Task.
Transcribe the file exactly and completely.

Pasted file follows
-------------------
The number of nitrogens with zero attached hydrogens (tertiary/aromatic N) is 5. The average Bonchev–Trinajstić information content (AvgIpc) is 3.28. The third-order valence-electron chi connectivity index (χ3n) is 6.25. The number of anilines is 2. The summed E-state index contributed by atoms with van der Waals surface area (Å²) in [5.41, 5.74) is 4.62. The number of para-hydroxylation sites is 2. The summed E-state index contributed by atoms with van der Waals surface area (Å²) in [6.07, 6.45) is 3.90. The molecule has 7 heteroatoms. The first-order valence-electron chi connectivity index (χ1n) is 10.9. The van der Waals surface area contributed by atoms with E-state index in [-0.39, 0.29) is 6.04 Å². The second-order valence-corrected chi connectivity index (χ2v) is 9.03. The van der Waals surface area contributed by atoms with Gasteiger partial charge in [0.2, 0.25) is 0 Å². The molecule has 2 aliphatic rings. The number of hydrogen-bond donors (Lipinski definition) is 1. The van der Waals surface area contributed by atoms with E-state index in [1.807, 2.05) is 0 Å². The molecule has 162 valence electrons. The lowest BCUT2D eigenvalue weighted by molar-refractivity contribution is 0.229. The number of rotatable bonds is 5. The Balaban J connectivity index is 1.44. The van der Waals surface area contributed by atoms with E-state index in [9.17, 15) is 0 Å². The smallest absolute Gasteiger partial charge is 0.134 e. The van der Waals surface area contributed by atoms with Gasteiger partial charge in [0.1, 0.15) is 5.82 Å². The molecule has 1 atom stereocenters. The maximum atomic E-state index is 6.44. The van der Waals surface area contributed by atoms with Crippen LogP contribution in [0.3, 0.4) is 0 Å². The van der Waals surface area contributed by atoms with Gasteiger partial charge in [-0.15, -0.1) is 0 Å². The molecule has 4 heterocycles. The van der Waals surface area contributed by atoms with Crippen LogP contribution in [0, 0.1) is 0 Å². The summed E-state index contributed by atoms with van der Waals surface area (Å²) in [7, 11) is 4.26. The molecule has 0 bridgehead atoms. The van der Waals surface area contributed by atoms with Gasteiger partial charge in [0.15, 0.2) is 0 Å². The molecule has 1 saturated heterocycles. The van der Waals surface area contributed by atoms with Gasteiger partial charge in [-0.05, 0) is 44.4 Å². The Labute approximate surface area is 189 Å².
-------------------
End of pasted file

The number of nitrogens with zero attached hydrogens (tertiary/aromatic N) is 5. The average Bonchev–Trinajstić information content (AvgIpc) is 3.28. The third-order valence-electron chi connectivity index (χ3n) is 6.25. The number of anilines is 2. The summed E-state index contributed by atoms with van der Waals surface area (Å²) in [5.41, 5.74) is 4.62. The number of para-hydroxylation sites is 2. The summed E-state index contributed by atoms with van der Waals surface area (Å²) in [6.07, 6.45) is 3.90. The molecule has 7 heteroatoms. The first-order valence-electron chi connectivity index (χ1n) is 10.9. The van der Waals surface area contributed by atoms with E-state index in [-0.39, 0.29) is 6.04 Å². The second-order valence-corrected chi connectivity index (χ2v) is 9.03. The van der Waals surface area contributed by atoms with Gasteiger partial charge in [0.2, 0.25) is 0 Å². The molecule has 2 aliphatic rings. The number of hydrogen-bond donors (Lipinski definition) is 1. The van der Waals surface area contributed by atoms with E-state index in [1.807, 2.05) is 0 Å². The molecule has 162 valence electrons. The lowest BCUT2D eigenvalue weighted by molar-refractivity contribution is 0.229. The number of rotatable bonds is 5. The Balaban J connectivity index is 1.44. The van der Waals surface area contributed by atoms with E-state index in [9.17, 15) is 0 Å². The smallest absolute Gasteiger partial charge is 0.134 e. The van der Waals surface area contributed by atoms with Gasteiger partial charge in [0.1, 0.15) is 5.82 Å². The molecule has 1 atom stereocenters. The maximum atomic E-state index is 6.44. The van der Waals surface area contributed by atoms with Crippen LogP contribution in [0.3, 0.4) is 0 Å². The van der Waals surface area contributed by atoms with Gasteiger partial charge in [-0.15, -0.1) is 0 Å². The molecule has 4 heterocycles. The van der Waals surface area contributed by atoms with Crippen LogP contribution in [0, 0.1) is 0 Å². The summed E-state index contributed by atoms with van der Waals surface area (Å²) in [7, 11) is 4.26. The molecule has 0 bridgehead atoms. The van der Waals surface area contributed by atoms with Gasteiger partial charge in [0.15, 0.2) is 0 Å². The molecule has 1 saturated heterocycles. The van der Waals surface area contributed by atoms with Gasteiger partial charge in [-0.05, 0) is 44.4 Å². The Labute approximate surface area is 189 Å².